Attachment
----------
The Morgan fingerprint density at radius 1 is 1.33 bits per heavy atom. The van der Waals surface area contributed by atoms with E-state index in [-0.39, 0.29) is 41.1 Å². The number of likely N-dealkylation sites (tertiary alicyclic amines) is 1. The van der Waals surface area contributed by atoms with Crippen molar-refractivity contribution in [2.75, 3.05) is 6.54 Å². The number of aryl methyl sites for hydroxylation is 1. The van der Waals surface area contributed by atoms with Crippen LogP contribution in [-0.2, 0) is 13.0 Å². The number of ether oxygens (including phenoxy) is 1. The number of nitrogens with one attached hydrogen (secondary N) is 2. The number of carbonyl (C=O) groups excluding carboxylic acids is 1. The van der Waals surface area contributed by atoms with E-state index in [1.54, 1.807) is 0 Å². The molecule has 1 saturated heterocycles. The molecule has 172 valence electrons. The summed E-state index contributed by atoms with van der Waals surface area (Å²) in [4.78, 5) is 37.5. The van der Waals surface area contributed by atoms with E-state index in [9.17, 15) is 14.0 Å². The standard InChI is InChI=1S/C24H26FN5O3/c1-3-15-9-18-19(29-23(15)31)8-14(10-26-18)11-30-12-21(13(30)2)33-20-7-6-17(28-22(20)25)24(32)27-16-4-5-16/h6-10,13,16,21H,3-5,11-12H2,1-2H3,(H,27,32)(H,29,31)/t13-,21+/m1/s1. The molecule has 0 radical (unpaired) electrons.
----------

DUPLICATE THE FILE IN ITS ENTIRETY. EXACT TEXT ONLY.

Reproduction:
The Morgan fingerprint density at radius 1 is 1.33 bits per heavy atom. The van der Waals surface area contributed by atoms with E-state index in [-0.39, 0.29) is 41.1 Å². The number of likely N-dealkylation sites (tertiary alicyclic amines) is 1. The van der Waals surface area contributed by atoms with Crippen molar-refractivity contribution in [2.75, 3.05) is 6.54 Å². The number of aryl methyl sites for hydroxylation is 1. The van der Waals surface area contributed by atoms with Crippen LogP contribution in [-0.2, 0) is 13.0 Å². The number of ether oxygens (including phenoxy) is 1. The number of nitrogens with one attached hydrogen (secondary N) is 2. The number of carbonyl (C=O) groups excluding carboxylic acids is 1. The van der Waals surface area contributed by atoms with E-state index in [1.54, 1.807) is 0 Å². The molecule has 1 saturated heterocycles. The molecule has 172 valence electrons. The summed E-state index contributed by atoms with van der Waals surface area (Å²) in [4.78, 5) is 37.5. The van der Waals surface area contributed by atoms with E-state index in [9.17, 15) is 14.0 Å². The standard InChI is InChI=1S/C24H26FN5O3/c1-3-15-9-18-19(29-23(15)31)8-14(10-26-18)11-30-12-21(13(30)2)33-20-7-6-17(28-22(20)25)24(32)27-16-4-5-16/h6-10,13,16,21H,3-5,11-12H2,1-2H3,(H,27,32)(H,29,31)/t13-,21+/m1/s1. The molecule has 0 radical (unpaired) electrons.